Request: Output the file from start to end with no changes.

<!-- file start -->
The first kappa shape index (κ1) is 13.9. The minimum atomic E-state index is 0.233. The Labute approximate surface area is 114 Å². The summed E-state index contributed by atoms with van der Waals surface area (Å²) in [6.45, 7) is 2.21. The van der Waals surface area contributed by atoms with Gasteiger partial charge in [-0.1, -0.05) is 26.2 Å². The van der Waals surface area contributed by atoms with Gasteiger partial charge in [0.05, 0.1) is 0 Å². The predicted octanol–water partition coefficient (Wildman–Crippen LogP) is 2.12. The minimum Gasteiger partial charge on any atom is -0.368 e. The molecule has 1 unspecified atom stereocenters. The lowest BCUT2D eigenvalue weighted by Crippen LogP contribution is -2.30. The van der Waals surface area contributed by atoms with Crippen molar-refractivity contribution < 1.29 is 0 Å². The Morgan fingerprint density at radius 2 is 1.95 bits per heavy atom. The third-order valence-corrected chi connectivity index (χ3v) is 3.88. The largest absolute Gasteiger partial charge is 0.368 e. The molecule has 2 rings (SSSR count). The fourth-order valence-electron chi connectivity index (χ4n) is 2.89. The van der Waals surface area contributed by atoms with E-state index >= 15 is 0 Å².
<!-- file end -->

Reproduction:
The first kappa shape index (κ1) is 13.9. The minimum atomic E-state index is 0.233. The Labute approximate surface area is 114 Å². The summed E-state index contributed by atoms with van der Waals surface area (Å²) in [6.45, 7) is 2.21. The van der Waals surface area contributed by atoms with Gasteiger partial charge in [-0.1, -0.05) is 26.2 Å². The van der Waals surface area contributed by atoms with Gasteiger partial charge in [0.05, 0.1) is 0 Å². The predicted octanol–water partition coefficient (Wildman–Crippen LogP) is 2.12. The minimum Gasteiger partial charge on any atom is -0.368 e. The molecule has 1 unspecified atom stereocenters. The lowest BCUT2D eigenvalue weighted by Crippen LogP contribution is -2.30. The van der Waals surface area contributed by atoms with Crippen molar-refractivity contribution < 1.29 is 0 Å². The Morgan fingerprint density at radius 2 is 1.95 bits per heavy atom. The third-order valence-corrected chi connectivity index (χ3v) is 3.88. The largest absolute Gasteiger partial charge is 0.368 e. The molecule has 2 rings (SSSR count). The fourth-order valence-electron chi connectivity index (χ4n) is 2.89. The van der Waals surface area contributed by atoms with E-state index >= 15 is 0 Å².